NEW YORK, NY—My inner 16-year-old was jumping for joy when I heard Hole was hitting the road with a new album, Nobody’s Daughter, in hand. The new material comes across sounding as if it could have been written back in the day, but is exactly what fans today must have been looking for. However, the only band member from the old line-up would be Courtney Love, making this “reunion” of Hole even more confusing than the concert itself.
Playing two sold out nights at Terminal 5, I attended the first night and was excited when Courtney Love took the stage, looking quite nice, healthy, and dare I say even coy in a hipster-approved black dress. However, once her mouth opened, her rough vocals made her sound elsewise.
Once it kicked in to me where I was and who I was seeing and i was able to tune out the cheering crowd, I caught familiar lines from a Rolling Stones song, “Sympathy For The Devil,” before the lead single, “Skinny Little Bitch,” off the new album kicked in. Next thing, the set turned into one blur with new and old mixing as if there was no time difference between them in their creation. It all first started with “Violet,” a song from their older catalog that still had all the women in the audience growling along with anger.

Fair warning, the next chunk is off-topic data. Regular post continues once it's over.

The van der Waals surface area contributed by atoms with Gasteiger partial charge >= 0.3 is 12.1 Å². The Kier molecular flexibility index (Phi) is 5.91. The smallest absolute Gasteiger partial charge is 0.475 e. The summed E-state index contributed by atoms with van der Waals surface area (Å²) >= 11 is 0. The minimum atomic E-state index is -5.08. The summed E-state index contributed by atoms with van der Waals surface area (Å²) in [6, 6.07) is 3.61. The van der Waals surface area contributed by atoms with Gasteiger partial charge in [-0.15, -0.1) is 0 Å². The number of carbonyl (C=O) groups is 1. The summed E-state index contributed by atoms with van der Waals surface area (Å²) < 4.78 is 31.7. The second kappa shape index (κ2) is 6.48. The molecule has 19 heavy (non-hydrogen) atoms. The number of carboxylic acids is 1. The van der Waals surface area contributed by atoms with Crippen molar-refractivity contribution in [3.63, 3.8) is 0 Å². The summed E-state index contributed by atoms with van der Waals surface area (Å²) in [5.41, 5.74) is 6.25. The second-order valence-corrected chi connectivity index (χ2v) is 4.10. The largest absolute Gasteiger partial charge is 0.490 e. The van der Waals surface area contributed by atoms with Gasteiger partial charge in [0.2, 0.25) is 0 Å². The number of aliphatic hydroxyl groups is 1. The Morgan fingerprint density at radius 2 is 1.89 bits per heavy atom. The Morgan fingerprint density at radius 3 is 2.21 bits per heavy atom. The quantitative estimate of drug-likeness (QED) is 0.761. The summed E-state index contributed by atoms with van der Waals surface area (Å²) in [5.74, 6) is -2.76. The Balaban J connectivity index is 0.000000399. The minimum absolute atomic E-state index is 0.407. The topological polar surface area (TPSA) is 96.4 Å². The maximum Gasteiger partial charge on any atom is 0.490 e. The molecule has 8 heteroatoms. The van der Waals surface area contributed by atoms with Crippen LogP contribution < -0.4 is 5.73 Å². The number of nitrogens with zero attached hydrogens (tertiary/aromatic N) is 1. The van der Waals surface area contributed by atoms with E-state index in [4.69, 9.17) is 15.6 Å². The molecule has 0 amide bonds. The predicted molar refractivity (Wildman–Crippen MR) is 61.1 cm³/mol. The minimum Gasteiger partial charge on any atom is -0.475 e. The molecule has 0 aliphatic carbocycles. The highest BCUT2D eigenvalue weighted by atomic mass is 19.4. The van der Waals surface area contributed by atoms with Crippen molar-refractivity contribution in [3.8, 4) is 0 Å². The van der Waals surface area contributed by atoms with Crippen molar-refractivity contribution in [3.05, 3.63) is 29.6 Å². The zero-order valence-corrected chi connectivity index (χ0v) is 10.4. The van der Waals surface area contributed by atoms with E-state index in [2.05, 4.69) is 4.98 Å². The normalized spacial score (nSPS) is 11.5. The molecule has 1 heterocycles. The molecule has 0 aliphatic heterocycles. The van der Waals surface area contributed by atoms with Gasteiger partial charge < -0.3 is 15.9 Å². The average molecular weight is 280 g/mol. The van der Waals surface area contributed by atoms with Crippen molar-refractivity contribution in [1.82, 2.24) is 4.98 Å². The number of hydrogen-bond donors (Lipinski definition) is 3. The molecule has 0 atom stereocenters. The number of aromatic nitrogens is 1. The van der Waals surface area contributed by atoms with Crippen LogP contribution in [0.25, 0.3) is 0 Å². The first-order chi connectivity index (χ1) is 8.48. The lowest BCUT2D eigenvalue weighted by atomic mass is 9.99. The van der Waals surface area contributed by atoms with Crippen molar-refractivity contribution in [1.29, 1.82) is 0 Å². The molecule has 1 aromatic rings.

As the songs went on, it was clear that Love is no Alicia Keys, however, maybe the sound system wasn’t just right that night. The set carried on with no antics from Love, surely those days have passed, but at times I felt like I was at karaoke night and Hole was the band of choice.
Halfway through, “Malibu” and “Celebrity Skin” played and that little combination got a heavy response from the crowd and I had hoped a few more from that album would surface. What did happen for the remainder of the set was a laid-back recap of the new material with little said from Love between songs. However, the slight smile on her face that came through did reveal there was some excitement about playing going on in her head.
A little more than halfway through, the lights dimmed and I couldn’t believe it was time for the fake-out encore. I was wrong and Love came back in an even more hippie style white dress to continue on with the evening’s festivities. From the new album, “Someone Else’s” stuck out with that kind of catchy, repeatable hook as heard on “Violet” and “Miss World.”
But just as it felt we were really ready to now let it all loose, Love said her “goodnight” and the house lights slowly, and unexpectedly came on. The crowd below looked half confused/half annoyed with the situation as the set time at the box office said they would be playing for at least another half an hour.
The realization that this was it and the barely-an-hour set would be all for the night started to sink in and I couldn’t feel one way or another. The music itself was fun and easy to listen to and excitable when ears picked up on tunes that fans hadn’t heard in awhile. But it was sad to only receive just this handful of songs— there was plenty of room for more.